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Factors affecting bovine corneal endothelial cell density in vitro.
  1. E W Johnstone,
  2. H C Wong,
  3. D J Coster and
  4. K A Williams
  1. Department of Ophthalmology, Flinders University of South Australia, Adelaide.

    Abstract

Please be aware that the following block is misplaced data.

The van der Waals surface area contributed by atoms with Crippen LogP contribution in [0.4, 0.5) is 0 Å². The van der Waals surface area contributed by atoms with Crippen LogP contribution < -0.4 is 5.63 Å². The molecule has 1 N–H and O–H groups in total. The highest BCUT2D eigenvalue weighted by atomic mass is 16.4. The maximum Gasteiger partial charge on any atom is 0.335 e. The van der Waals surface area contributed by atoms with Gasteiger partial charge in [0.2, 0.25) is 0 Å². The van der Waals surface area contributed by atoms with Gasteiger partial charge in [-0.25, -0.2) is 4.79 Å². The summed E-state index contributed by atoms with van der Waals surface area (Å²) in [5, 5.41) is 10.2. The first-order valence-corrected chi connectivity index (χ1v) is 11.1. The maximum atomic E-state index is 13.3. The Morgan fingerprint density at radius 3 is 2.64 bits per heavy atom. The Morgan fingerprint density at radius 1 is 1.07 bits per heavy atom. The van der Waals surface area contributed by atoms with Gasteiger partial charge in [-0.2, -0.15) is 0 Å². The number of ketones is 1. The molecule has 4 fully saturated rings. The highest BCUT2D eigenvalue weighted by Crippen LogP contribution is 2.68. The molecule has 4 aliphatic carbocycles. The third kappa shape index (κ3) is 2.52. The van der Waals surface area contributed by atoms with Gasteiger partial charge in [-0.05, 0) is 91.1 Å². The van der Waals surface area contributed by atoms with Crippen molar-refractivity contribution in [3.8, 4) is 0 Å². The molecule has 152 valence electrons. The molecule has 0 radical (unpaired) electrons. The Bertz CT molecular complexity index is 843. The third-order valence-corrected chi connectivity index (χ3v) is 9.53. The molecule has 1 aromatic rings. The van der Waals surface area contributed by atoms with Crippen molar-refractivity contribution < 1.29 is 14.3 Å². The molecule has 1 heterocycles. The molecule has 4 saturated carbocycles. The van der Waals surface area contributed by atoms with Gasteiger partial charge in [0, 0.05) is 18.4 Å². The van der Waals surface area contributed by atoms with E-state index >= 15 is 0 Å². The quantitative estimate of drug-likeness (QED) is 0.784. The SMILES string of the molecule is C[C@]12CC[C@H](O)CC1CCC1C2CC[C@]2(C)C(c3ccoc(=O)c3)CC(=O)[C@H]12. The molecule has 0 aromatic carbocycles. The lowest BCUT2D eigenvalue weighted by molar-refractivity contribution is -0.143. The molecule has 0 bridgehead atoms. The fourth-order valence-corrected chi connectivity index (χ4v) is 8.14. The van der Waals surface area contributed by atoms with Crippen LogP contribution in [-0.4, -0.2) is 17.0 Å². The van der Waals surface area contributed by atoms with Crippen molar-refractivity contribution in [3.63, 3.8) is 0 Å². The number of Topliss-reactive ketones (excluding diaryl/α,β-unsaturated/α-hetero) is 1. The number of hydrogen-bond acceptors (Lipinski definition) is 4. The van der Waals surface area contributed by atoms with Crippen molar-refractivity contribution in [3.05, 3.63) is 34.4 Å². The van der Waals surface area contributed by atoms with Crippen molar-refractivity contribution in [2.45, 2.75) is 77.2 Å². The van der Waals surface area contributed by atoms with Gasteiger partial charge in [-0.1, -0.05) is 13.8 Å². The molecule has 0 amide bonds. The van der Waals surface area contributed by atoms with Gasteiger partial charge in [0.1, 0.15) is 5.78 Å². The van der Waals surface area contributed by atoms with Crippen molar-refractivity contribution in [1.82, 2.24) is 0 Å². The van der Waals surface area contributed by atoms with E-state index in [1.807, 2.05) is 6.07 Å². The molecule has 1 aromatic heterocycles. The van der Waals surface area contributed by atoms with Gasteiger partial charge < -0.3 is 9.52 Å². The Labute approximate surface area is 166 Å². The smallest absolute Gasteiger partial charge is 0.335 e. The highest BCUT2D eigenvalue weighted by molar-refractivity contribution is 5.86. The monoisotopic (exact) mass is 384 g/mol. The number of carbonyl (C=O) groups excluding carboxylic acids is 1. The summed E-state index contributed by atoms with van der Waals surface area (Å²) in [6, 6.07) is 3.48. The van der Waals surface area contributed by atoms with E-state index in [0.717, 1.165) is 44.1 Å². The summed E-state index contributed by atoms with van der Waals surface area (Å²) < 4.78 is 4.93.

AIMS: To examine factors influencing the density and contact inhibition of bovine corneal endothelial cells cultured in vitro. METHODS: Cell counts were performed on bovine corneal endothelial cells cultured for various times in the presence of 10% fetal calf serum, with or without varying concentrations of growth factors, 5% dextran T-500, or 2% chondroitin sulphate, at 32 degrees C or 37 degrees C, and after treatment with beta galactosidase. RESULTS: Both basic fibroblast growth factor (FGFb) and retinal crude extract (RCE), but neither epidermal growth factor (EGF) nor acidic fibroblast growth factor (FGFa), increased endothelial cell density in vitro (p < 0.05). Continuous exposure to RCE resulted in a higher cell density than did a 24 hour pulse (p < 0.01), and higher cell densities were achieved at 37 degrees C than at 32 degrees C (p < 0.0001). In the absence of RCE, dextran T-500 increased cell density modestly (p < 0.05); in the presence of RCE, the addition of dextran T-500 had no effect on final cell density, whereas chondroitin sulphate significantly decreased final cell density (p < 0.01). In the absence of exogenous growth factors, beta galactosidase treatment resulted in a 50% increase in final cell density compared with controls (p < 0.0001). CONCLUSIONS: Bovine corneal endothelial cell growth can be augmented under conditions different from those used in corneal preservation systems. The final cell density in a confluent monolayer can be increased by treatment with beta galactosidase, suggesting that corneal endothelial cells may be contact inhibited through a beta galactosidase sensitive receptor system.

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